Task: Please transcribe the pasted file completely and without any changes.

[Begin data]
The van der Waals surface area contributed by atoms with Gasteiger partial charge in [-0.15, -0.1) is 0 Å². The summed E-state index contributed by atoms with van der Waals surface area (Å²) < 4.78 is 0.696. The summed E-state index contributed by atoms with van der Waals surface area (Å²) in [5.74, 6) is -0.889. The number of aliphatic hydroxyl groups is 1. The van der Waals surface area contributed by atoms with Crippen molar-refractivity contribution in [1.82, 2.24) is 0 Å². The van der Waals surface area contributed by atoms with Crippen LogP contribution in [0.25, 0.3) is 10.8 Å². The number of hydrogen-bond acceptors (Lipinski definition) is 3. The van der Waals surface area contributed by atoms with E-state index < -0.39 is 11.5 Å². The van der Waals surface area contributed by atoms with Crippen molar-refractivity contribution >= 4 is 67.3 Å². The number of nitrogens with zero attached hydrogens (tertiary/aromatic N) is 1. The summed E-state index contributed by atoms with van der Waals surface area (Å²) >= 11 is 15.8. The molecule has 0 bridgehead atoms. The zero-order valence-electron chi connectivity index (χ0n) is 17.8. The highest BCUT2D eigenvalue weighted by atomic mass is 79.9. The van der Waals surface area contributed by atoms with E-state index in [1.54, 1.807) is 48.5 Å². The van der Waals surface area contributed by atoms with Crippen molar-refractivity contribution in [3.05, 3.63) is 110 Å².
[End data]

The van der Waals surface area contributed by atoms with Gasteiger partial charge in [-0.15, -0.1) is 0 Å². The summed E-state index contributed by atoms with van der Waals surface area (Å²) < 4.78 is 0.696. The summed E-state index contributed by atoms with van der Waals surface area (Å²) in [5.74, 6) is -0.889. The number of aliphatic hydroxyl groups is 1. The van der Waals surface area contributed by atoms with Crippen molar-refractivity contribution in [1.82, 2.24) is 0 Å². The van der Waals surface area contributed by atoms with Crippen LogP contribution in [0.25, 0.3) is 10.8 Å². The number of hydrogen-bond acceptors (Lipinski definition) is 3. The van der Waals surface area contributed by atoms with E-state index < -0.39 is 11.5 Å². The van der Waals surface area contributed by atoms with Crippen molar-refractivity contribution >= 4 is 67.3 Å². The number of nitrogens with zero attached hydrogens (tertiary/aromatic N) is 1. The summed E-state index contributed by atoms with van der Waals surface area (Å²) >= 11 is 15.8. The molecule has 0 bridgehead atoms. The zero-order valence-electron chi connectivity index (χ0n) is 17.8. The highest BCUT2D eigenvalue weighted by atomic mass is 79.9. The van der Waals surface area contributed by atoms with E-state index in [1.54, 1.807) is 48.5 Å². The van der Waals surface area contributed by atoms with Crippen molar-refractivity contribution in [3.05, 3.63) is 110 Å².